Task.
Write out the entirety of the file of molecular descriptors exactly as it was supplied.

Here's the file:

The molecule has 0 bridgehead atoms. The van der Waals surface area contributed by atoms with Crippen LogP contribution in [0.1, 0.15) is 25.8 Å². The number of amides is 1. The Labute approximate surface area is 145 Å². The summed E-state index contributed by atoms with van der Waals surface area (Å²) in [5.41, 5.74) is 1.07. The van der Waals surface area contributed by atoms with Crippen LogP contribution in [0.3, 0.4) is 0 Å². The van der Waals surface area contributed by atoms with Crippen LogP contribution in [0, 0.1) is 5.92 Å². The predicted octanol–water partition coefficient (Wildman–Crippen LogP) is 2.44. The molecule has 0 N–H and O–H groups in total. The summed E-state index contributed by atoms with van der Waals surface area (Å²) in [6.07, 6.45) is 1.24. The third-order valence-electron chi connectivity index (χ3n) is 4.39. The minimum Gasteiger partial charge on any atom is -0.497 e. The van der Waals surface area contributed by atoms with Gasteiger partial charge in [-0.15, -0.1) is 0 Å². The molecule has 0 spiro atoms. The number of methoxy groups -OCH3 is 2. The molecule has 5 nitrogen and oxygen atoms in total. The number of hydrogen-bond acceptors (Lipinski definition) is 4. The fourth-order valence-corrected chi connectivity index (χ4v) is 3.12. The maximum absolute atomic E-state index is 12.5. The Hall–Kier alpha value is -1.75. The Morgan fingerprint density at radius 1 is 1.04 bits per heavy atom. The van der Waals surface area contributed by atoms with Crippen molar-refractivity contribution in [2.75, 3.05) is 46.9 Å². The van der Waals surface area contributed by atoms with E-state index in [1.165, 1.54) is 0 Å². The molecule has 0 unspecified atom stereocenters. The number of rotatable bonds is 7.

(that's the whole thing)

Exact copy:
The molecule has 0 bridgehead atoms. The van der Waals surface area contributed by atoms with Crippen LogP contribution in [0.1, 0.15) is 25.8 Å². The number of amides is 1. The Labute approximate surface area is 145 Å². The summed E-state index contributed by atoms with van der Waals surface area (Å²) in [5.41, 5.74) is 1.07. The van der Waals surface area contributed by atoms with Crippen LogP contribution in [0.3, 0.4) is 0 Å². The van der Waals surface area contributed by atoms with Crippen LogP contribution in [0, 0.1) is 5.92 Å². The predicted octanol–water partition coefficient (Wildman–Crippen LogP) is 2.44. The molecule has 0 N–H and O–H groups in total. The summed E-state index contributed by atoms with van der Waals surface area (Å²) in [6.07, 6.45) is 1.24. The third-order valence-electron chi connectivity index (χ3n) is 4.39. The minimum Gasteiger partial charge on any atom is -0.497 e. The van der Waals surface area contributed by atoms with Gasteiger partial charge in [-0.15, -0.1) is 0 Å². The molecule has 0 spiro atoms. The number of methoxy groups -OCH3 is 2. The molecule has 5 nitrogen and oxygen atoms in total. The number of hydrogen-bond acceptors (Lipinski definition) is 4. The fourth-order valence-corrected chi connectivity index (χ4v) is 3.12. The maximum absolute atomic E-state index is 12.5. The Hall–Kier alpha value is -1.75. The Morgan fingerprint density at radius 1 is 1.04 bits per heavy atom. The van der Waals surface area contributed by atoms with Crippen molar-refractivity contribution in [2.75, 3.05) is 46.9 Å². The van der Waals surface area contributed by atoms with E-state index in [1.165, 1.54) is 0 Å². The molecule has 0 unspecified atom stereocenters. The number of rotatable bonds is 7.